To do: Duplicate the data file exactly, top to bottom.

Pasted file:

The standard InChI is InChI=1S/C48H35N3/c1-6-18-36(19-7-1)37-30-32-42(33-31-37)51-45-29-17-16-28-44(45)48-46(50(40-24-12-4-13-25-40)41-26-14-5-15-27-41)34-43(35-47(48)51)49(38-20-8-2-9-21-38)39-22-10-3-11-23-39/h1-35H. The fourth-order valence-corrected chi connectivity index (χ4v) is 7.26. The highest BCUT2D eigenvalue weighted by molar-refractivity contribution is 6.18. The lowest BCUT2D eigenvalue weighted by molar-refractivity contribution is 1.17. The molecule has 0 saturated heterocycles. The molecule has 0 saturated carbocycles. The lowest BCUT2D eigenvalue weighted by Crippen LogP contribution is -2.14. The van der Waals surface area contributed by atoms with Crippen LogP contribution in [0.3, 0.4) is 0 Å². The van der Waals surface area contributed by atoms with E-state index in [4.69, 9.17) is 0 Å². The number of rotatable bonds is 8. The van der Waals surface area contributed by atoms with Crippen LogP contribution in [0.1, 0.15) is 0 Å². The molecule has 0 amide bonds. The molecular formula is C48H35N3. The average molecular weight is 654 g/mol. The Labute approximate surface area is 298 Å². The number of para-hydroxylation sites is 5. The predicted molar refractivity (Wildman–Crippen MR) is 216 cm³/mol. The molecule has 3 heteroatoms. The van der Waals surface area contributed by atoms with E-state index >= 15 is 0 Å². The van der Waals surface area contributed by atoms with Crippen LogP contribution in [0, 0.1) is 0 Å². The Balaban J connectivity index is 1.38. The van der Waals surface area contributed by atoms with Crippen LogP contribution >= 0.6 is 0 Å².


The standard InChI is InChI=1S/C48H35N3/c1-6-18-36(19-7-1)37-30-32-42(33-31-37)51-45-29-17-16-28-44(45)48-46(50(40-24-12-4-13-25-40)41-26-14-5-15-27-41)34-43(35-47(48)51)49(38-20-8-2-9-21-38)39-22-10-3-11-23-39/h1-35H. The fourth-order valence-corrected chi connectivity index (χ4v) is 7.26. The highest BCUT2D eigenvalue weighted by molar-refractivity contribution is 6.18. The lowest BCUT2D eigenvalue weighted by molar-refractivity contribution is 1.17. The molecule has 0 saturated heterocycles. The molecule has 0 saturated carbocycles. The lowest BCUT2D eigenvalue weighted by Crippen LogP contribution is -2.14. The van der Waals surface area contributed by atoms with Crippen LogP contribution in [0.3, 0.4) is 0 Å². The van der Waals surface area contributed by atoms with E-state index in [4.69, 9.17) is 0 Å². The number of rotatable bonds is 8. The van der Waals surface area contributed by atoms with Crippen LogP contribution in [0.1, 0.15) is 0 Å². The molecule has 0 amide bonds. The molecular formula is C48H35N3. The average molecular weight is 654 g/mol. The Labute approximate surface area is 298 Å². The number of para-hydroxylation sites is 5. The predicted molar refractivity (Wildman–Crippen MR) is 216 cm³/mol. The molecule has 3 heteroatoms. The van der Waals surface area contributed by atoms with E-state index >= 15 is 0 Å². The van der Waals surface area contributed by atoms with Crippen LogP contribution in [0, 0.1) is 0 Å². The Balaban J connectivity index is 1.38. The van der Waals surface area contributed by atoms with Crippen LogP contribution >= 0.6 is 0 Å².